The Economic and Financial Crimes Commission (EFCC) seems to have rejuvenated itself going by the recent investigation into the activities of the Apex bank of Nigeria, the Central Bank, with the arrest of six (6) top officials of the Bank. It has been reported by the BBC, http://www.bbc.com/news/world-africa-32958635 that several officials had been engaged in fraud worth $33 million USD and benefitted from this by working with officials of private banks to reuse old naira notes meant for destruction. The Central Bank from time to time withdraws from circulation damaged currency notes, these notes are collected, put in boxes and incinerated. However, the arrested officials instead of putting damaged notes into boxes for destruction, replaced them with newspapers cut in the shape of naira notes, the latter then is incinerated as damaged bank notes and the damaged noted reintroduced into the economy.
This appears to be a watertight scam that will require insider information to be discovered. It has been alleged that this has been an ongoing practice at the central bank for years, so what has led to these recent arrests. Is it possible that the EFCC was totally oblivious to the happenings at the Apex bank? Or is it simply a case that the EFCC was unable to muster the courage to act? Of particular note is the fact that the former governor of the Central bank, the present Emir of Kano, Muhammadu Sanusi II (Malam Sanusi Lamido Sanusi) had made allegation of corruption against the government and its officials at the NNPC, insisting on accountability, probably while members of his own institution were engaging in the same practice of corruption. Therefore how deep the root of corruption is cannot be determined by merely pointing fingers at the perpetrators, it takes affirmative action to insist that high ranking government officials be made to bear the consequence of their actions. How can this be achieved? Kindly let us have your views on this issue.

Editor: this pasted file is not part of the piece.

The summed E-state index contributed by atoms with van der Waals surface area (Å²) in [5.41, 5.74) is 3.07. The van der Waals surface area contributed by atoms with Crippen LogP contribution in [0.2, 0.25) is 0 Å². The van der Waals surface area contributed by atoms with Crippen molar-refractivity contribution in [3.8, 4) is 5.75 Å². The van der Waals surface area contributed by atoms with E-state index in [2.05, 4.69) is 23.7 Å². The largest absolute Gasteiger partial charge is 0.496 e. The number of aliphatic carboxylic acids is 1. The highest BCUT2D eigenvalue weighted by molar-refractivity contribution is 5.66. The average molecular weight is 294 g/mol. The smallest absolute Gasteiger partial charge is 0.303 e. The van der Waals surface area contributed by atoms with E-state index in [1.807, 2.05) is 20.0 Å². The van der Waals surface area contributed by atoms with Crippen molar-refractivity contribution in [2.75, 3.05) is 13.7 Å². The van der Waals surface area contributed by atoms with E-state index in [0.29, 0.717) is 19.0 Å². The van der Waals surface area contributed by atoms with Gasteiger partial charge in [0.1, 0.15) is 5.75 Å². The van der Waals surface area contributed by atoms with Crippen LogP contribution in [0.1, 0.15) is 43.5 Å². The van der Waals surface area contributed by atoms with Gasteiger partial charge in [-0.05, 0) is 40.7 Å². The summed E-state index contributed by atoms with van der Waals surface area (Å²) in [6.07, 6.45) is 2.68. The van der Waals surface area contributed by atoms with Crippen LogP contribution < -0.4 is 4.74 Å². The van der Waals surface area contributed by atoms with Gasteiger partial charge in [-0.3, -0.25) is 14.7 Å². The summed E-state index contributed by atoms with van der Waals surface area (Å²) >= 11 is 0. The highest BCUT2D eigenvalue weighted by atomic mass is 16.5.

Contributed by Uchechi Dibiaezue